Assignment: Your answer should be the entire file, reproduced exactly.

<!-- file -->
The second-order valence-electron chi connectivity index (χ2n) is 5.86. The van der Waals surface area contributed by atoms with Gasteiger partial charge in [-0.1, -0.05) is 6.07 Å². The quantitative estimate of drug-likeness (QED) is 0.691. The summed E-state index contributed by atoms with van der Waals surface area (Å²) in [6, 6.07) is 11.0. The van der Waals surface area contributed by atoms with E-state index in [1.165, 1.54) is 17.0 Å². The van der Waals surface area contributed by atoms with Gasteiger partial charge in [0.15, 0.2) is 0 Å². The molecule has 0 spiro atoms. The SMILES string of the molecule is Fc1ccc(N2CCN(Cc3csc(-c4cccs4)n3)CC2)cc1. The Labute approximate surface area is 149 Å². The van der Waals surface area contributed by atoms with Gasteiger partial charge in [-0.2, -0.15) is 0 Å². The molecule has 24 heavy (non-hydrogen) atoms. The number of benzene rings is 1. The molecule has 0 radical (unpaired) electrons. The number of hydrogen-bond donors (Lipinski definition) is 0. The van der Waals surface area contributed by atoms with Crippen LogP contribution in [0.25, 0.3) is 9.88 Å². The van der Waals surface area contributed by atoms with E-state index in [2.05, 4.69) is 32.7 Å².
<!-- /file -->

The second-order valence-electron chi connectivity index (χ2n) is 5.86. The van der Waals surface area contributed by atoms with Gasteiger partial charge in [-0.1, -0.05) is 6.07 Å². The quantitative estimate of drug-likeness (QED) is 0.691. The summed E-state index contributed by atoms with van der Waals surface area (Å²) in [6, 6.07) is 11.0. The van der Waals surface area contributed by atoms with E-state index in [1.165, 1.54) is 17.0 Å². The van der Waals surface area contributed by atoms with Gasteiger partial charge in [0.15, 0.2) is 0 Å². The molecule has 0 spiro atoms. The SMILES string of the molecule is Fc1ccc(N2CCN(Cc3csc(-c4cccs4)n3)CC2)cc1. The Labute approximate surface area is 149 Å². The van der Waals surface area contributed by atoms with Gasteiger partial charge in [-0.2, -0.15) is 0 Å². The molecule has 24 heavy (non-hydrogen) atoms. The number of benzene rings is 1. The molecule has 0 radical (unpaired) electrons. The number of hydrogen-bond donors (Lipinski definition) is 0. The van der Waals surface area contributed by atoms with Crippen LogP contribution in [0.25, 0.3) is 9.88 Å². The van der Waals surface area contributed by atoms with E-state index in [2.05, 4.69) is 32.7 Å².